Triton profit beats analysts’ expectations
Triton International Ltd has reported a $115.2 million profit, or $1.70 per diluted share, for the fourth quarter, beating analysts’ consensus of $1.43 cents per share. Adjusted net income was $114.7 million.
The Bermudian-based company is the world’s largest lessor of intermodal freight containers. For the full year it had net income attributable to common shareholders of $288.4 million, or $4.16 per diluted shares, and adjusted net income of $319.9 million.
The results for the quarter were described as “outstanding” by Brian Sondey, chief executive officer of Triton. The company benefited from strong leasing demand and “exceptional sale prices for used containers”.
During the first half of 2020, trade activity was weak due to the onset of the Covid-19 pandemic and the impact of the trade dispute between the US and China, according to Mr Sondey. However, there was a rebound in global containerised trade volumes in the second half of the year as lockdowns eased in the US and Europe, and as consumers shifted their spending from experiences and services, to goods.
Mr Sondey said: “Our customers generally did not anticipate this rapid rebound in trade, and all major shipping lines have needed to add significant numbers of containers. Shipping lines have been primarily relying on the leasing market to fulfil their container requirements, and Triton has secured a meaningful share of leasing transactions due to our industry-leading supply capability and our strong reputation for reliability.”
Triton has a container fleet of 6.2 million 20-foot equivalent units. At the end of the year it had fleet utilisation of 98.9 per cent. Triton bought $861.8 million of new and sale leaseback containers for delivery last year. And by last week had ordered about $1.7 billion of containers for delivery this year.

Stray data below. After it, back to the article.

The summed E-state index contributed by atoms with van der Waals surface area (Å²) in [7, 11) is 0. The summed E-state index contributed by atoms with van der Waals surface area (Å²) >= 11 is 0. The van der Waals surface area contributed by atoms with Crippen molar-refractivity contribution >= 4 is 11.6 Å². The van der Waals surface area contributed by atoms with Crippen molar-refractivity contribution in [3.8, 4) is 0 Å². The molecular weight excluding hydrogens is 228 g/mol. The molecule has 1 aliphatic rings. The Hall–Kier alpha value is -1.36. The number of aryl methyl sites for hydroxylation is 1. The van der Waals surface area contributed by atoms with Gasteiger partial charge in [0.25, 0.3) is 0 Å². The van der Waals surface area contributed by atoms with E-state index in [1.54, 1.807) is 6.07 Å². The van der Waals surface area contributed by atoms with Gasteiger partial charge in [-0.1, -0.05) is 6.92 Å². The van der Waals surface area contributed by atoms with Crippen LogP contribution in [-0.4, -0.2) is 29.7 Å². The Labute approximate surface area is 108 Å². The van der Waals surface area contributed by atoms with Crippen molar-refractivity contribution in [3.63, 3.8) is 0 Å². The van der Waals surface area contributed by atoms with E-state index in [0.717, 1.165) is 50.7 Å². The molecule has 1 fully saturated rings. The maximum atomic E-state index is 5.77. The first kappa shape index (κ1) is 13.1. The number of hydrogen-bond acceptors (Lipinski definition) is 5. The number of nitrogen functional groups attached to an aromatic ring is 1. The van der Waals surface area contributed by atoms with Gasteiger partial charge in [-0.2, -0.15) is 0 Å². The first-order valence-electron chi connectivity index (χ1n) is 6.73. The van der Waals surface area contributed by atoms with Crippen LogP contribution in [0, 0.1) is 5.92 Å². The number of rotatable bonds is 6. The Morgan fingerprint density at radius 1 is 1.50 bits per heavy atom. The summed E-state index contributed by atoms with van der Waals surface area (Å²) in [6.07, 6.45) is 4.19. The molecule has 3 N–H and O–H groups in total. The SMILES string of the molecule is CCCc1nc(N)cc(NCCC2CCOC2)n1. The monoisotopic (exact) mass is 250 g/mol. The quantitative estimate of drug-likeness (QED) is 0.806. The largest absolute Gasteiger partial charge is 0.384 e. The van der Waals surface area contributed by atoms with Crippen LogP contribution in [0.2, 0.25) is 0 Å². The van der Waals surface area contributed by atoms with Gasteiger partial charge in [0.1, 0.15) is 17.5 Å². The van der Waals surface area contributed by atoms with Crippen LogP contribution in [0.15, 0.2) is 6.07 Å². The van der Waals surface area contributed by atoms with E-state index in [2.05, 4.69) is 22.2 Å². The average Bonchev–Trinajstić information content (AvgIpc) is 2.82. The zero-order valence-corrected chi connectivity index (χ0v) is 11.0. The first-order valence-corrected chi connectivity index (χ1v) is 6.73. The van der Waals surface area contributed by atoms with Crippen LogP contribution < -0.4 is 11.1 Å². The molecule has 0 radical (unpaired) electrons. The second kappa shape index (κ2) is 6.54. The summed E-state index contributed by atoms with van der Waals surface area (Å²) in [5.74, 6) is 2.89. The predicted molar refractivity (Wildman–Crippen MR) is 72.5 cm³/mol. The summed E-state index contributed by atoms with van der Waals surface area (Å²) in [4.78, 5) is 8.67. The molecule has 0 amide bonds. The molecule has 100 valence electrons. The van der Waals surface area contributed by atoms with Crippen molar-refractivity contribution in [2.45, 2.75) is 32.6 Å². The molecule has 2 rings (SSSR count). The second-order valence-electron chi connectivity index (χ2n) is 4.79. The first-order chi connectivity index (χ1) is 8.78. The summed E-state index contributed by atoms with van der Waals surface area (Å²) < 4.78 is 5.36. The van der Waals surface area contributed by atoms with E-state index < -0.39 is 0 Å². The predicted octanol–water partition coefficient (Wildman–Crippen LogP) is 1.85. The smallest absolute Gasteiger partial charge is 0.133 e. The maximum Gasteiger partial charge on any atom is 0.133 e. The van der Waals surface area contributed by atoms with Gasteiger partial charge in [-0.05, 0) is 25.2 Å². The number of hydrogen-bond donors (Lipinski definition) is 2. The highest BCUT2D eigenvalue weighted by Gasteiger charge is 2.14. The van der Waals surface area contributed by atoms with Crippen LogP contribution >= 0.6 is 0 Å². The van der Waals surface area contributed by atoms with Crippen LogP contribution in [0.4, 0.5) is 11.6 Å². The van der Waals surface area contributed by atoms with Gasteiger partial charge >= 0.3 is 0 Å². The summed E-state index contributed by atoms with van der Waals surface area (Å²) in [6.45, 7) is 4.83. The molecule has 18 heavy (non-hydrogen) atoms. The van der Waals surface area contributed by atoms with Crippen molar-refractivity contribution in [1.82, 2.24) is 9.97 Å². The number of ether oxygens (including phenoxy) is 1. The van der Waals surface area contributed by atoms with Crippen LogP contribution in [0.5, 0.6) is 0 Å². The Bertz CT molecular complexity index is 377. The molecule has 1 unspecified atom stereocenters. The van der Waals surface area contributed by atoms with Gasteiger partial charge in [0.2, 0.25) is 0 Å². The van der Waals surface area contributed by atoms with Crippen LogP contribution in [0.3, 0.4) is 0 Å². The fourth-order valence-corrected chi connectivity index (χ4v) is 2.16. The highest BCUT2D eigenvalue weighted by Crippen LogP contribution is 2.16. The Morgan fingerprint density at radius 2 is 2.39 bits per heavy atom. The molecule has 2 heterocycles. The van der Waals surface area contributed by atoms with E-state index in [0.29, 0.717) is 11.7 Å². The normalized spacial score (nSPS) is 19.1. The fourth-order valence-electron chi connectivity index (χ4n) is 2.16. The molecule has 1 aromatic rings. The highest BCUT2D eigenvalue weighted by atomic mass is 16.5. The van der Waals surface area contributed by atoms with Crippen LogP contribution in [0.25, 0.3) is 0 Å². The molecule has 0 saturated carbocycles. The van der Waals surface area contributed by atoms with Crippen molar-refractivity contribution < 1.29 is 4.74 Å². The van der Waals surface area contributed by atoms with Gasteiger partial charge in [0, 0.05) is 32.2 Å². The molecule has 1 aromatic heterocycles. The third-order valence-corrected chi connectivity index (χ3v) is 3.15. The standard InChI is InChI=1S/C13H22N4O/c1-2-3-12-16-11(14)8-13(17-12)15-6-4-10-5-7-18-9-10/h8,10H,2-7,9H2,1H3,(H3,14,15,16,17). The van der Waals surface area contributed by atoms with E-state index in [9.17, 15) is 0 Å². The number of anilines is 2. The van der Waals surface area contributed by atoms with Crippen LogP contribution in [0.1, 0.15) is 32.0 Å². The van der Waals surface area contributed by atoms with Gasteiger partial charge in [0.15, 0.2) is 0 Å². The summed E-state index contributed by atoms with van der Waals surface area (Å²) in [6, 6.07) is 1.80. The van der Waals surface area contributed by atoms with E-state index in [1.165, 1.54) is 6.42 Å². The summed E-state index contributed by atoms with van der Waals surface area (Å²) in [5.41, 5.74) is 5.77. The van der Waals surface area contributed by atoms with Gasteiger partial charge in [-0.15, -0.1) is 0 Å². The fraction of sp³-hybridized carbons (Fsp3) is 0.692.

“The vast majority of the containers ordered for 2021 delivery are already committed to leases,” Mr Sondey said.
Triton’s total leasing revenue for the year was $1.3 billion, about $40 million less than in 2019. Its debt fell to $6.4 billion from $6.63 billion, year-on-year.
During 2020, the company repurchased 5.1 million of its common shares, with 1.4 million of those repurchased in the fourth quarter.
Looking ahead, Mr Sondey said: “We are carrying a significant amount of operating and financial momentum into 2021. Trade activity and demand for containers remain very strong.”
He added: “While it is difficult to predict how long the surge in container demand will last, we expect the benefits from the large number of containers already placed on high value leases along with our improved leasing margins from attractive financing activity will be durable.”
Disclosure: the writer owns shares in Triton
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